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Figure 5: OEChem TK provides three types of built-in screens based on the source of the query molecule.

All screen types are rigorously tested using diverse sets of queries and multiple molecule databases to increase their efficiency (see Figure 5) and ensure that they do not eliminate true positive matches.

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Figure 6: Screen efficiency. 100.0% means that no false positives were detected i.e. each molecule that passed the screening phase was a real match. 

 

Substructure search databases are OEB binary files with prepared molecules and pre-built screens. The database generation process is multi-threaded enabling speed-ups that scale.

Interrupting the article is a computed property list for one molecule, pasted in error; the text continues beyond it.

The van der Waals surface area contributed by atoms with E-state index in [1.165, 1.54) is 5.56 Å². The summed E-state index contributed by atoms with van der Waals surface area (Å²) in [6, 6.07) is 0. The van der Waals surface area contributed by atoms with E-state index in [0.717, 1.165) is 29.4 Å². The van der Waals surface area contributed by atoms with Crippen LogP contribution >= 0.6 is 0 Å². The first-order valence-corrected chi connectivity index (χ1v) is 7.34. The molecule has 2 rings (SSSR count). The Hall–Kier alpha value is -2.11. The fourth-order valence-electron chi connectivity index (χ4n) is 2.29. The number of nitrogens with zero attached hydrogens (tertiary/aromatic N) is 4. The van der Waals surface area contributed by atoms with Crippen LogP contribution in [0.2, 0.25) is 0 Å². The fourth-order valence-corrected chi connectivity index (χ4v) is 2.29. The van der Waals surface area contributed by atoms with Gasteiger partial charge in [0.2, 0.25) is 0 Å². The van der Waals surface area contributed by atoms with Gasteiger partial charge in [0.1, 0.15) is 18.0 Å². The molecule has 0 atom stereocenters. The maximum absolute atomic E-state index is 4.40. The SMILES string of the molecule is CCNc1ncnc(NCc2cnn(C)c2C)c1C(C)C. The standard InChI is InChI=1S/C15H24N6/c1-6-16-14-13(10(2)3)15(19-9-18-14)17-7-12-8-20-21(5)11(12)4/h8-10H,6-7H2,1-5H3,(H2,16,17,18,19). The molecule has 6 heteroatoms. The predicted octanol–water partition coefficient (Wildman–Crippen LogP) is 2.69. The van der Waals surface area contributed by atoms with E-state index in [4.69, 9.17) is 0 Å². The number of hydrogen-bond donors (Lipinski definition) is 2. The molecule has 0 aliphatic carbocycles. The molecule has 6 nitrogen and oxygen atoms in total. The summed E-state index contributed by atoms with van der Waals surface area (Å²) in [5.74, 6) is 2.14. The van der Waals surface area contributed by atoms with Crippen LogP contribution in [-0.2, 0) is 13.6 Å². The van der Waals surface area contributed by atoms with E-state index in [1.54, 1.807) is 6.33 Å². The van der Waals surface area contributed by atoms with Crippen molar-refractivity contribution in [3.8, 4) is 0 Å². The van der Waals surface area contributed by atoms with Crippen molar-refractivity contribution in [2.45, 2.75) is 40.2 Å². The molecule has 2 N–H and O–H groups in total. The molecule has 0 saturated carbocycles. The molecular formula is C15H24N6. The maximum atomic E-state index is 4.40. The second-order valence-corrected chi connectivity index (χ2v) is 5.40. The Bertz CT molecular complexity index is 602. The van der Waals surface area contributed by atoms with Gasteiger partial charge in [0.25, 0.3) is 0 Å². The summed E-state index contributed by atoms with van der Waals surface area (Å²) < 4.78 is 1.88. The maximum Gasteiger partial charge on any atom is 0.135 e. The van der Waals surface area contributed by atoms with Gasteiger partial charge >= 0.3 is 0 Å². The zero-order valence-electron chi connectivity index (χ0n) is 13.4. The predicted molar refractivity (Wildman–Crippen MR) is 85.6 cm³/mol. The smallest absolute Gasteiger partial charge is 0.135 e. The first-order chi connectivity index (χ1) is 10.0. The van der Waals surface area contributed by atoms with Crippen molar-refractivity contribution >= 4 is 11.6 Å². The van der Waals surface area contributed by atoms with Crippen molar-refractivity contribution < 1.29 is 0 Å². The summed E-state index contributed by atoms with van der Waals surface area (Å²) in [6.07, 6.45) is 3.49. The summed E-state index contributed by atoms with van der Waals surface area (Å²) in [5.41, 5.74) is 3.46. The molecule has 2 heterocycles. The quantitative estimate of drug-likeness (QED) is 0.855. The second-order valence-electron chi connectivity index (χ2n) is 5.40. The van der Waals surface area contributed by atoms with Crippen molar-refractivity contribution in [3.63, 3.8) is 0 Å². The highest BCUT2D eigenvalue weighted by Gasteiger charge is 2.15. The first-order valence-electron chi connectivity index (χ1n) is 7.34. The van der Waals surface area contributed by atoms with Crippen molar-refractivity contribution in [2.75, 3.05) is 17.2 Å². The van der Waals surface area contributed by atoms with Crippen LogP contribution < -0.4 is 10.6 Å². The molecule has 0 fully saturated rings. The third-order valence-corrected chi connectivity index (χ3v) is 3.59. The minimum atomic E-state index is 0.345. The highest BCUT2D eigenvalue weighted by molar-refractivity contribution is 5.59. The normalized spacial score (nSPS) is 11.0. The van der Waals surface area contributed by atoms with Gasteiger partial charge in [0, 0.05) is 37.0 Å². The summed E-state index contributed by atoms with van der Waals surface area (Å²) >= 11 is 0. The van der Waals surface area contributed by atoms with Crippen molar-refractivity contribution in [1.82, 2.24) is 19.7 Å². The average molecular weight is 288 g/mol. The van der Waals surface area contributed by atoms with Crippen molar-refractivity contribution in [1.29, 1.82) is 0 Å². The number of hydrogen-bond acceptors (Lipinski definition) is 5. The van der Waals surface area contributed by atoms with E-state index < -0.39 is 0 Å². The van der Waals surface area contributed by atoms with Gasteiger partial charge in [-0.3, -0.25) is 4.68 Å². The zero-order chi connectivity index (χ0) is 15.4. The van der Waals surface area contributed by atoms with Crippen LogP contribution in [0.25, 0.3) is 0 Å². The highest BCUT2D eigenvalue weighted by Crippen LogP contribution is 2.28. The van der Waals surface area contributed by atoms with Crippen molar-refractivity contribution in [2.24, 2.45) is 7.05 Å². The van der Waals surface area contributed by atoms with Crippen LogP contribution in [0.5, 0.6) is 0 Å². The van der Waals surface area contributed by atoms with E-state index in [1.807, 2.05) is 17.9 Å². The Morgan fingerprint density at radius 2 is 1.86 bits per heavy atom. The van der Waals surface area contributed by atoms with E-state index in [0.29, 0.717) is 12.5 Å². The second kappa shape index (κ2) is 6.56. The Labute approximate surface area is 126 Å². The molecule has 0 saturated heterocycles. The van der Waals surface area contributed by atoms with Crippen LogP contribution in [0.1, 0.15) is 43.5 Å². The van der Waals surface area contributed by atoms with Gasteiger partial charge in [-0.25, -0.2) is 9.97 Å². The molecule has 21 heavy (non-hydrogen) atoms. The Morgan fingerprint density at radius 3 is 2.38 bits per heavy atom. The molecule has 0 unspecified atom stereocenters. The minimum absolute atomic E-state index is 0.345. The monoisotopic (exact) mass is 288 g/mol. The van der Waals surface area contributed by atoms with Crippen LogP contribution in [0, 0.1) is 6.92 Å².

The substructure search engine can be initialized in two modes: in-memory and molecule-database

The in-memory mode provides the fastest way to search a dataset, but it is memory-intensive as it holds both screens and molecules in memory.

The molecule-database mode keeps only the screens in memory; only unscreened molecules have to be loaded into the memory on demand. This method can be slower but uses significantly less memory, allowing users to search larger datasets.

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Figure 7: The performance of screen-based multi-threaded substructure search using MDL queries. 

 

To learn more about GraphSim TK and OEChem TK,  as well as our other programming libraries for creating custom applications, scripts and web services, please visit our Toolkit Development Platform page.